Five key “soft skills” to enhance leadership effectiveness include:
- Self confidence; value yourself and back your judgement
- Assertiveness; be straightforward and achieve buy in when communicating
- Positive energy; engage your people and drive business results
- Relationships; 80% of our success comes from the quality of our relationships
- Empathy; show that you understand another person’s experience
Does your leadership training neglect application?
It isn’t skill that differentiates a great leader from an average one, but the perspective that guides their application of skill, says University of Sydney researcher Dr Richard Cavanagh.
“In the past, a lot of leadership models have articulated [what] leaders should be really excellent at. And they’ve given them lists of different skills to learn and develop in order to be a great leader,” Cavanagh says.
“[But] what we find is that people can learn the skill and still get it wrong in the implementation,” he says. “For instance, knowing how to give good feedback, [and] having a process… doesn’t mean you are giving the right feedback.
“Things show up as problems because of the perspective that we take on them,” he explains. “A more complex perspective will often dissolve a problem, or give us a different view of the problem.
“Let’s say you’ve got a worker who is quite creative in the way they do things… If you’re a manager who believes that style of operation is not what is required, you’ll see it as a weakness.
“But if you’re a manager who can look at the situation and see how that characteristic can be adapted to meet the needs of the situation, then it can be a strength,” he says.
Teach leaders to think big
Cavanagh and fellow researchers from the University of Sydney have been investigating the connection between managers who engage with multiple viewpoints, and workplaces where staff are productive and “flourish”, as part of a $3 million “world-first” study.
“What we were testing in terms of hypothesis is: If you improve people’s abilities to take complex perspectives, does that have an impact on their engagement, retention levels, satisfaction in the workplace, and productivity?”
The Leadership in high-stress workplaces study (2010) involved 180 leaders and managers from medical and legal professions, who were split into three groups. One group received training on how to solve workplace problems by considering multiple perspectives, another received training and three to four months of coaching, and a control group received neither.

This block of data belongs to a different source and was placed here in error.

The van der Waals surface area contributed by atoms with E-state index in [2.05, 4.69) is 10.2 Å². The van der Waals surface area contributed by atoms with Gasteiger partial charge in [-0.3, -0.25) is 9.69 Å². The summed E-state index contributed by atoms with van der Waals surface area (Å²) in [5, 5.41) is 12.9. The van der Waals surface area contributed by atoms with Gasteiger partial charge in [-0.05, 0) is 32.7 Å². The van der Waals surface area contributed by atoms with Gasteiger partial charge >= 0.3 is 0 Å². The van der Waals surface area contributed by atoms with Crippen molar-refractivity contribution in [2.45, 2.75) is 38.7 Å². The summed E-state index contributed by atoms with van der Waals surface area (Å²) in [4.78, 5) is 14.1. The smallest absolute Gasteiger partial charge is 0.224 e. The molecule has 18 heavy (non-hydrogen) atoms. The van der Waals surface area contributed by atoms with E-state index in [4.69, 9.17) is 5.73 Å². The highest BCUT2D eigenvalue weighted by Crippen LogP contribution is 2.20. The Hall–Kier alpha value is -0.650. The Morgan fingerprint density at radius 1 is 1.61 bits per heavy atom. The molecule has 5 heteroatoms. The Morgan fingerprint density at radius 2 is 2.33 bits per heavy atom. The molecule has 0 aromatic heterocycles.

Leaders that participated in the four-day training workshop were asked to consider “tension-filled scenarios” – problems that could not be adequately resolved using a “normal” level of thinking. They were then encouraged to question assumptions behind any instinctive “either/or” responses, and overcome perceived dilemmas by taking a bigger perspective to find solutions.
Sixty of the leaders then practised these skills on an ongoing basis, by workshopping real challenges that made them feel “torn” at work, in a series of follow-up sessions with a coach.
Reflection makes “a huge difference”
“What we’re seeing is measures of happiness and positive effect are rising… most so in the group with the coaching,” Cavanagh says.
Preliminary results show gains that occur in the training are “embedded and increased” in leaders who receive coaching, but lost in those who don’t, he says.
For example, “mindfulness” (stepping back from an experience rather than being “captured” by it) increased significantly in training, but decreased over time without coaching. Those who were coached also became more “solution focused”.
“If you’re thinking about developing your people, you need to put significant thought into not just the initial training, but how you can embed those gains and learning in a real way back in the workplace,” Cavanagh says.
“And it seems that methods that help people to enter into reflective practice in a regular, structured way make a huge difference.”
Innovative perspectives bring competitive advantage
“The other thing that we’ve done that helps people to take more complex perspectives is teaching them dialogue skills,” Cavanagh says.
“And dialogue is really about being able to make sure that all the perspectives and all the dilemmas… all the tensions, are out on the table rather than trying to avoid them – how do we turn towards the diversity of what’s going on… long enough for those tensions to be creative?”
One of the reasons the study is important is the complex nature of today’s world, Cavanagh says. “Most of the problems that we face in our world today can’t be solved with very simple answers [so] people who are able to take new, creative and innovative perspectives have a competitive advantage,” he says.
“Take Copenhagen, for example. One of the reasons Copenhagen failed is that you’re talking about a global problem, and you’re bringing to it national solutions. So it’s the wrong level of thinking.
“And most of the complex problems we have in our world today require relatively high level perspective-taking capacity – the ability to integrate multiple competing perspectives. And that’s what dialogue helps us to do.”
The first results from the study were presented at the Australian Evidence Based Coaching Conference in Sydney recently. Final results will be published later this year.
Article courtesy of Dr Richard Cavanagh and HR Daily.